Licensed to drive

By David Thomson on Sat, 18 Feb 2017

There have been rite-of-passage celebrations in the Thomson household this week, with the youngest member of the family, Alex, moving from his learners to a restricted driver's licence after a successful practical driving test.

I well recall my own driving test and the excitement felt on passing, even though it is now 35 years since that event.

Gaining a driver's license was, like many things that long ago, simpler than today.

From the perspective of the parent of a newly-licensed driver, I am comforted by the complexity added between now and then. Even though the New Zealand system still lags behind that of, say Australia, in producing decently experienced newly-licensed drivers, we now have a graduated transition from learners to restricted, and then to fully- licensed status.

Alex secures the privilege of being able take to the roads on his own with around 70 hours of supervised driving time behind him, including a couple of hours of final pre-test polishing with professional AA driving instructor Craig Nicholls. Like many of his peers, he is now seeking to shave six months off the standard 18-month restricted license transition by completing a defensive driving course. This, conveniently, has been arranged by his secondary school.

Thankfully, Alex's restricted license conditions prevent him from driving with his mates in a car, from driving between 10pm and 5am, and from having even the slightest trace of alcohol in his system. While some restricted license holders may flout at least the first of these conditions, they are in place for a very good reason; research shows that the chances of a newly-qualified driver having an accident are greatly increased when one or more of these factors are in play.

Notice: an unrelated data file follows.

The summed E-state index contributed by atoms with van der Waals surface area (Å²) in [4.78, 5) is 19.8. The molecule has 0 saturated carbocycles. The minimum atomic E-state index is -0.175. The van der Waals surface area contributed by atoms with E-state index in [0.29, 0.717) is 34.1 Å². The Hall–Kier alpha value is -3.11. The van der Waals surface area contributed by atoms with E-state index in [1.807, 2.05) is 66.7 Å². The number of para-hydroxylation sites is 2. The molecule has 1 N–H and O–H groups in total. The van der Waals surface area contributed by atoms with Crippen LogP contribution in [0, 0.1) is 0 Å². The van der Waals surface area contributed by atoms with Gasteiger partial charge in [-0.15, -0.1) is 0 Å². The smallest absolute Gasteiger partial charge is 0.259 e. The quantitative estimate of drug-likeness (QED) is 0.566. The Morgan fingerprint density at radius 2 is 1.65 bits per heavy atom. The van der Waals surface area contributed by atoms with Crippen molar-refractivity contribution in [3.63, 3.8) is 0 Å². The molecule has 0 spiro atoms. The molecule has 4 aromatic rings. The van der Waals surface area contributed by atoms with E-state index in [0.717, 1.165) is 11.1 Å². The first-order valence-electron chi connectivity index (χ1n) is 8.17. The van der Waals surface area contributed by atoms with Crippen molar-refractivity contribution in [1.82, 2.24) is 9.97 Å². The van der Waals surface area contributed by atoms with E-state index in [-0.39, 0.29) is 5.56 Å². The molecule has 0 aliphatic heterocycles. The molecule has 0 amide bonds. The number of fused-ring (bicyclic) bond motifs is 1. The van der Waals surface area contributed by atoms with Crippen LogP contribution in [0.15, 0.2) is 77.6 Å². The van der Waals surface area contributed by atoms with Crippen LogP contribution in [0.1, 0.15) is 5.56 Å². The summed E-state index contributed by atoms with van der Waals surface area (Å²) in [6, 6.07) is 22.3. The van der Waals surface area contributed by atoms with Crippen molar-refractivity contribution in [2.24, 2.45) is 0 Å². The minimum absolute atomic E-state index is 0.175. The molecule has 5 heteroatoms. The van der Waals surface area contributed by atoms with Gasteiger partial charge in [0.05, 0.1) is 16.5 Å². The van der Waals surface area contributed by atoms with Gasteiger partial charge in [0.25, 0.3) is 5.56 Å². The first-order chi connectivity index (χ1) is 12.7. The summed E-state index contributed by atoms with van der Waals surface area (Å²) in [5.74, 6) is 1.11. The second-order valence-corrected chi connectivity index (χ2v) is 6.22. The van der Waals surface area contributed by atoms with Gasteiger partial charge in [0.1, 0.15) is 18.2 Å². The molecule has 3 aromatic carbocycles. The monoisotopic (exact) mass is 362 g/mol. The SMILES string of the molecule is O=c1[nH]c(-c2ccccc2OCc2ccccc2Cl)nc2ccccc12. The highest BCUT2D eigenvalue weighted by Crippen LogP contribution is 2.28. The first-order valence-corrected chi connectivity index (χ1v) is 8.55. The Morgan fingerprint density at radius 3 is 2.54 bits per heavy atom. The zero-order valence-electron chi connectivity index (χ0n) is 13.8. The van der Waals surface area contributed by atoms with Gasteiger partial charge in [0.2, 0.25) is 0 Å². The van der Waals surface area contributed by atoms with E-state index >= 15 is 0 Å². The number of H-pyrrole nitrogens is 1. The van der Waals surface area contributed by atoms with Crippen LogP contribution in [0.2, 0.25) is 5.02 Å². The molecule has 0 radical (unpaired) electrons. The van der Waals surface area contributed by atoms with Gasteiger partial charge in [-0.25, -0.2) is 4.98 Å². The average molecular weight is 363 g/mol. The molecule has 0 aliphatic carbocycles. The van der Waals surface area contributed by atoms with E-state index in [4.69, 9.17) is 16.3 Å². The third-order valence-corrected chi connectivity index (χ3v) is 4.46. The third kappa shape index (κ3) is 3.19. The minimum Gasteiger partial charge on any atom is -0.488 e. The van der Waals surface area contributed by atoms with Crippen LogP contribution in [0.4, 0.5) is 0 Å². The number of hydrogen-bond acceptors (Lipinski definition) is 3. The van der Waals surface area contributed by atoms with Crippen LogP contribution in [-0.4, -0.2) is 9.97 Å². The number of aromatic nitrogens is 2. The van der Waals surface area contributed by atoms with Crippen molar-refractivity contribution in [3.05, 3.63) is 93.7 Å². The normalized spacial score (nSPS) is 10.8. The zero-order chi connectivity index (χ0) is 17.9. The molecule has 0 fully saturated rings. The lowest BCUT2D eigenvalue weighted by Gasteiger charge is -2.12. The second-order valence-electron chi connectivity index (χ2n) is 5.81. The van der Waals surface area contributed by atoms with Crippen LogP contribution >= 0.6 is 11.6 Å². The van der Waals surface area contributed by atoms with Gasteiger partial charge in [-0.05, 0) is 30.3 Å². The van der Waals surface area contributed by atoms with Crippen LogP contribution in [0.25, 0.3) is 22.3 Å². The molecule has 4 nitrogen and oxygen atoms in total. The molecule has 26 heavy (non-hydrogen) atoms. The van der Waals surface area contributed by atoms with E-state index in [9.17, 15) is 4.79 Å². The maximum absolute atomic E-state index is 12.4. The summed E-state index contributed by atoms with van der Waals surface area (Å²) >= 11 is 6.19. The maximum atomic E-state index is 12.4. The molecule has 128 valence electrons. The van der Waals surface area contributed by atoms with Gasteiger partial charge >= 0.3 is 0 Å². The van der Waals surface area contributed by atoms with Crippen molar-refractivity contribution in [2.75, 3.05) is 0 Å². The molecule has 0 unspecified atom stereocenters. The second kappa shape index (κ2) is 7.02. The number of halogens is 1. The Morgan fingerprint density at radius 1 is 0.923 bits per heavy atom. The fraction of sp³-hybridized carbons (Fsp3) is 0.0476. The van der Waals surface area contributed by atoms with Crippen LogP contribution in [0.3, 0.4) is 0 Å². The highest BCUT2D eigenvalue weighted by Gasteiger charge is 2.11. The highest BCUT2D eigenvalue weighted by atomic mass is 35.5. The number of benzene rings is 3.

Although transition to a full license has yet to come, a restricted licence provides motoring freedom for the whole family to celebrate; with Alex's new driving status, years of mandatory parental chauffeuring duties to sports trainings and events, school, and social engagements are at end. Instead, we have gained a willing errand runner for those occasions when we are unable, or can't be bothered, to pop out ourselves.

One of our regular routes to sports training includes the intersection of Forbury and Victoria roads, and as coincidence would have it, we had a family discussion about the merits of erecting a roundabout there only a day before plans to do so were revealed on the front page of the Otago Daily Times.

The pros (and some cons) of roundabouts in general, and this one in particular, have already been traversed by Dave Cannan in The Wash column, so I won't say much more, beyond noting that, as a motorist who drives through that often congested intersection several times per week, I am strongly supportive of the roundabout proposal.

I'd also urge city authorities to take a look at the roundabout that already exists at the intersection of Forbury and Hillside roads. This generally functions well, but becomes congested at the Hillside Rd entrance during peak hours. Congestion that would be eased by taking a metre or so from the ample verge that borders the entry point to provide a filter lane for traffic turning left from Hillside Rd on to Forbury Rd.

David Thomson